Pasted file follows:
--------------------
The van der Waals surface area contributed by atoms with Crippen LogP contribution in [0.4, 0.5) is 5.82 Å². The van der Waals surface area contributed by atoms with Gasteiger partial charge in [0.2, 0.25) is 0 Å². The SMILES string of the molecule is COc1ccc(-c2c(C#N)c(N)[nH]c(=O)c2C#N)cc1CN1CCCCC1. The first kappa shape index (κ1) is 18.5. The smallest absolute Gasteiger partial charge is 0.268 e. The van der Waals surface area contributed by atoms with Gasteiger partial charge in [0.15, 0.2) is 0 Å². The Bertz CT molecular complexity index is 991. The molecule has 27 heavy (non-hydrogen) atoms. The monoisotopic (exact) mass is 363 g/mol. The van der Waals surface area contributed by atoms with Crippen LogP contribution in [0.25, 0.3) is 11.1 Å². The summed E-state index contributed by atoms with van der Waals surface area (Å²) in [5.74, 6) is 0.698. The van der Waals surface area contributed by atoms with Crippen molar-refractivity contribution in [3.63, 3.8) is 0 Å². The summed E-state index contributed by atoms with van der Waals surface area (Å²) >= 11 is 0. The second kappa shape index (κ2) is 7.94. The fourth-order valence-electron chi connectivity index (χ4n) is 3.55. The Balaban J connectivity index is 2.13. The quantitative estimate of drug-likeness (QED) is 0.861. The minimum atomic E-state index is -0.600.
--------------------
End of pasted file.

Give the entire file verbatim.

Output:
The van der Waals surface area contributed by atoms with Crippen LogP contribution in [0.4, 0.5) is 5.82 Å². The van der Waals surface area contributed by atoms with Gasteiger partial charge in [0.2, 0.25) is 0 Å². The SMILES string of the molecule is COc1ccc(-c2c(C#N)c(N)[nH]c(=O)c2C#N)cc1CN1CCCCC1. The first kappa shape index (κ1) is 18.5. The smallest absolute Gasteiger partial charge is 0.268 e. The van der Waals surface area contributed by atoms with Gasteiger partial charge in [0.15, 0.2) is 0 Å². The Bertz CT molecular complexity index is 991. The molecule has 27 heavy (non-hydrogen) atoms. The monoisotopic (exact) mass is 363 g/mol. The van der Waals surface area contributed by atoms with Crippen LogP contribution in [0.25, 0.3) is 11.1 Å². The summed E-state index contributed by atoms with van der Waals surface area (Å²) in [5.74, 6) is 0.698. The van der Waals surface area contributed by atoms with Crippen molar-refractivity contribution in [3.63, 3.8) is 0 Å². The summed E-state index contributed by atoms with van der Waals surface area (Å²) >= 11 is 0. The second kappa shape index (κ2) is 7.94. The fourth-order valence-electron chi connectivity index (χ4n) is 3.55. The Balaban J connectivity index is 2.13. The quantitative estimate of drug-likeness (QED) is 0.861. The minimum atomic E-state index is -0.600.